Colorectal Cancer Screening Poised for Change

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David A. Ahlquist, MD

Colorectal Cancer Screening Advances

We are hoping the stool DNA test will become a legitimate part of our armamentarium.

—David A. Ahlquist, MD

New screening modalities and the customization of the screening population could soon change the way that screening for colorectal cancer is done. At Digestive Disease Week 2014, the largest gathering of gastrointestinal disease specialists in the world, researchers presented data suggesting that at least some of these changes are just around the bend.

Stool DNA vs Fecal Immunochemical Testing

There was much buzz about the noninvasive multitarget stool DNA testing (Cologuard), which was recently recommended by the U.S. Food and Drug Administration (FDA)’s Molecular and Clinical Genetics advisory committee. The new test involves quantitative molecular assays for KRAS mutations, aberrant NDRG4 and BMP3 methylation, and beta-actin, plus a hemoglobin immunoassay.

Co-investigator for the studies, ­David A. Ahlquist, MD, the Carol Gatton Professor of Gastrointestinal Research at the Mayo Clinic, Rochester, said that should multitarget stool DNA testing become FDA-approved, many may choose to use this test because of its user-friendly features and high early-detection accuracy. 

“We are hoping the stool DNA test will become a legitimate part of our armamentarium,” he said in a panel discussion at Digestive Disease Week. Compared with colonoscopy, the test is noninvasive but would be performed more often—probably every 3 years—with referral to colonoscopy for patients with positive findings. “Fine-tuning of this algorithm will require additional observation,” he added.

Data from the DEEP-C trial of nearly 10,000 individuals suggests multitarget stool DNA testing is more effective than currently available fecal immunochemical testing in detecting adenocarcinoma (92.3% vs 73.8%; P = .002), advanced precancerous lesions (42.4% vs 23.8%; P < .001), polyps with high-grade dysplasia (69.2% vs 46.2%; P = .004) and serrated sessile polyps measuring ≥ 1 cm (42.4% vs 5.1%; P = .001), though fecal immunochemical testing is more specific (94.9%–96.4% vs 86.6%–89.8%). These results were recently published in The New England Journal of Medicine.1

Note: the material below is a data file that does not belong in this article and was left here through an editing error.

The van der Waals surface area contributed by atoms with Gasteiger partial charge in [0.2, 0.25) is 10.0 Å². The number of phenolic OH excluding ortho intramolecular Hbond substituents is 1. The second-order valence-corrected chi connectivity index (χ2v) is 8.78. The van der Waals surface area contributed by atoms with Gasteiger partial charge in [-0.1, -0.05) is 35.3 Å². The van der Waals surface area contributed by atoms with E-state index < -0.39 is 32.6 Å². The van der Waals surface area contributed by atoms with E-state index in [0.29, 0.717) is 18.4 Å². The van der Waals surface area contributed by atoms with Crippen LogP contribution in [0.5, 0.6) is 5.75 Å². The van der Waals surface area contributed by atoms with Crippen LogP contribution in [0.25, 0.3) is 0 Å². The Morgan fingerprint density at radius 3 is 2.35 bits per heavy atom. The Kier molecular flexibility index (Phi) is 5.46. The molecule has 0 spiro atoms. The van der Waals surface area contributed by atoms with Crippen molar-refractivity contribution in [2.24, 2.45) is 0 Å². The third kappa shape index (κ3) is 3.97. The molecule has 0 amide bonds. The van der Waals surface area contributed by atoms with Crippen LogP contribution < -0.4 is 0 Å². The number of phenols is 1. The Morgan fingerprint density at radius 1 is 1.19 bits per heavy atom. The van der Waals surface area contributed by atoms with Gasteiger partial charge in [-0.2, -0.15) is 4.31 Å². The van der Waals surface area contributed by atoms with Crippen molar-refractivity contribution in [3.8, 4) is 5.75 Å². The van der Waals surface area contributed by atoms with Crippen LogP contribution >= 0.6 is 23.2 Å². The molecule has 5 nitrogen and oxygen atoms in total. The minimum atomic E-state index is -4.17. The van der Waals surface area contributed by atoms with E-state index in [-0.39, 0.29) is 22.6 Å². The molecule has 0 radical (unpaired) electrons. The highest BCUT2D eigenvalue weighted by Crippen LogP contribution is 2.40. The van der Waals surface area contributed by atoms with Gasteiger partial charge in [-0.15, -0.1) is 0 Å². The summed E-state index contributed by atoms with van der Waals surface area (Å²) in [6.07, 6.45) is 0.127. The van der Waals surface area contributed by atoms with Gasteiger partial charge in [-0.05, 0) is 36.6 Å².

At Digestive Disease Week, the DEEP-C investigators presented the prespecified analysis for sessile serrated polyps ≥ 1 cm. These lesions are frequent precursors to cancer and are often missed by colonoscopy as well as by fecal immunochemical testing, since they do not bleed. For detecting these challenging lesions, multitarget stool DNA testing was almost 10 times better than fecal immunochemical testing, the study found.2

Of the whole study population, 7.6% had an advanced precancerous lesion as the most advanced finding on colonoscopy and 13.1% of these individuals had a sessile serrated polyp ≥ 1 cm, for an overall incidence in the population of 1%.

“The detection of patients with [sessile serrated polyps] is a clinically important issue in the consideration of noninvasive screening techniques. The sensitivity of [multitarget stool DNA testing] for [sessile serrated polyps] ≥ 1 cm was significantly higher than that of fecal immunochemical testing, which was not effective for identifying patients with large [sessile serrated polyps],” said Barry M. Berger, MD, Chief Medical Officer of EXACT Sciences, Madison, Wisconsin, who presented the subset analysis.

“Stool DNA testing really is the only noninvasive approach to detecting these lesions,” Dr. Ahlquist agreed.

Integration Into Screening Algorithm